Speeches (Lines) for Earl of Suffolk
in "Henry VI, Part I"

Total: 41

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# Act, Scene, Line
(Click to see in context)
Speech text

1

II,4,922

Within the Temple-hall we were too loud;
The garden here is more convenient.

2

II,4,927

Faith, I have been a truant in the law,
And never yet could frame my will to it;
And therefore frame the law unto my will.

3

II,4,959

I pluck this red rose with young Somerset
And say withal I think he held the right.

4

II,4,1007

Turn not thy scorns this way, Plantagenet.

5

II,4,1010

I'll turn my part thereof into thy throat.

6

II,4,1046

Go forward and be choked with thy ambition!
And so farewell until I meet thee next.

7

V,3,2503

Be what thou wilt, thou art my prisoner.
[Gazes on her]
O fairest beauty, do not fear nor fly!
For I will touch thee but with reverent hands;
I kiss these fingers for eternal peace,
And lay them gently on thy tender side.
Who art thou? say, that I may honour thee.

8

V,3,2512

An earl I am, and Suffolk am I call'd.
Be not offended, nature's miracle,
Thou art allotted to be ta'en by me:
So doth the swan her downy cygnets save,
Keeping them prisoner underneath her wings.
Yet, if this servile usage once offend.
Go, and be free again, as Suffolk's friend.
[She is going]
O, stay! I have no power to let her pass;
My hand would free her, but my heart says no
As plays the sun upon the glassy streams,
Twinkling another counterfeited beam,
So seems this gorgeous beauty to mine eyes.
Fain would I woo her, yet I dare not speak:
I'll call for pen and ink, and write my mind.
Fie, de la Pole! disable not thyself;
Hast not a tongue? is she not here?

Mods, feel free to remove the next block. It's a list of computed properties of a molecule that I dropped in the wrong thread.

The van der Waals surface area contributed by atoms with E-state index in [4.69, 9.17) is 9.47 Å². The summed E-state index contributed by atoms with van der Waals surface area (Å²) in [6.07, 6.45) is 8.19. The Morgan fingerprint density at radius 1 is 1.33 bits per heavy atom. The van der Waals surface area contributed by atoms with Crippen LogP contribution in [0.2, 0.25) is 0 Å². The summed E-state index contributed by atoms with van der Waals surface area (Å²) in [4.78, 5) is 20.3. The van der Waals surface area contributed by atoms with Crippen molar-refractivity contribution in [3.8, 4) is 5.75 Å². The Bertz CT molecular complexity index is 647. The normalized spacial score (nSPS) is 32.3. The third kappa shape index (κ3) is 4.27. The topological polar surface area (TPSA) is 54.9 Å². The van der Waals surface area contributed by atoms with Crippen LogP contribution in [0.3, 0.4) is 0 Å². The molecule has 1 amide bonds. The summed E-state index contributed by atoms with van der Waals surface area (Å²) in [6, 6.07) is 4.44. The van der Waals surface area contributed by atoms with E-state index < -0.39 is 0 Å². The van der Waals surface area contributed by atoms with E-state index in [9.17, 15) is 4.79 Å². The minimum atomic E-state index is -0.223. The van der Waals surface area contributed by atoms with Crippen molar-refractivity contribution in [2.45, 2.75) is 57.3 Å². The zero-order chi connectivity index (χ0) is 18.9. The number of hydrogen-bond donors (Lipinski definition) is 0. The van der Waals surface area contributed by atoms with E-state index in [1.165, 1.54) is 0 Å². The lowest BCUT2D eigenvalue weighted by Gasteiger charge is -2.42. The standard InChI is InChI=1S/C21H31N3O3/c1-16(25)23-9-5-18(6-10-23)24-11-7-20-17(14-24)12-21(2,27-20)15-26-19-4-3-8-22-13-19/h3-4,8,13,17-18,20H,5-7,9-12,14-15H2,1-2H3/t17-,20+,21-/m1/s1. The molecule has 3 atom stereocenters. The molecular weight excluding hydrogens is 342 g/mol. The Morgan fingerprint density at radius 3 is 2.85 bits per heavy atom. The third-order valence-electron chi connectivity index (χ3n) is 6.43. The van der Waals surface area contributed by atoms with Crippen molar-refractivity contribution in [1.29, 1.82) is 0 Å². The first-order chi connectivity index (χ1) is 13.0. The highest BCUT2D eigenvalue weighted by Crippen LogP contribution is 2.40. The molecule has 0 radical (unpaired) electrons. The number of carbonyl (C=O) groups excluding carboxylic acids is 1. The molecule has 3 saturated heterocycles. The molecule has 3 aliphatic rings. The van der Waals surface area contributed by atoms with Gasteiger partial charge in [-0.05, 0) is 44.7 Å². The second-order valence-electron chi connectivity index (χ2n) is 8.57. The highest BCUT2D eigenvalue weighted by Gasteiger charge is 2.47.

Wilt thou be daunted at a woman's sight?
Ay, beauty's princely majesty is such,
Confounds the tongue and makes the senses rough.

9

V,3,2535

How canst thou tell she will deny thy suit,
Before thou make a trial of her love?

10

V,3,2538

She's beautiful, and therefore to be woo'd;
She is a woman, therefore to be won.

11

V,3,2541

Fond man, remember that thou hast a wife;
Then how can Margaret be thy paramour?

12

V,3,2544

There all is marr'd; there lies a cooling card.

13

V,3,2546

And yet a dispensation may be had.

14

V,3,2548

I'll win this Lady Margaret. For whom?
Why, for my king: tush, that's a wooden thing!

15

V,3,2551

Yet so my fancy may be satisfied,
And peace established between these realms
But there remains a scruple in that too;
For though her father be the King of Naples,
Duke of Anjou and Maine, yet is he poor,
And our nobility will scorn the match.

16

V,3,2558

It shall be so, disdain they ne'er so much.
Henry is youthful and will quickly yield.
Madam, I have a secret to reveal.

17

V,3,2563

Lady, vouchsafe to listen what I say.

18

V,3,2566

Sweet madam, give me a hearing in a cause—

19

V,3,2568

Lady, wherefore talk you so?

20

V,3,2570

Say, gentle princess, would you not suppose
Your bondage happy, to be made a queen?

21

V,3,2575

And so shall you,
If happy England's royal king be free.

22

V,3,2578

I'll undertake to make thee Henry's queen,
To put a golden sceptre in thy hand
And set a precious crown upon thy head,
If thou wilt condescend to be my—

23

V,3,2583

His love.

24

V,3,2585

No, gentle madam; I unworthy am
To woo so fair a dame to be his wife,
And have no portion in the choice myself.
How say you, madam, are ye so content?

25

V,3,2590

Then call our captains and our colours forth.
And, madam, at your father's castle walls
We'll crave a parley, to confer with him.
[A parley sounded. Enter REIGNIER on the walls]
See, Reignier, see, thy daughter prisoner!

26

V,3,2596

To me.

27

V,3,2600

Yes, there is remedy enough, my lord:
Consent, and for thy honour give consent,
Thy daughter shall be wedded to my king;
Whom I with pain have woo'd and won thereto;
And this her easy-held imprisonment
Hath gained thy daughter princely liberty.

28

V,3,2607

Fair Margaret knows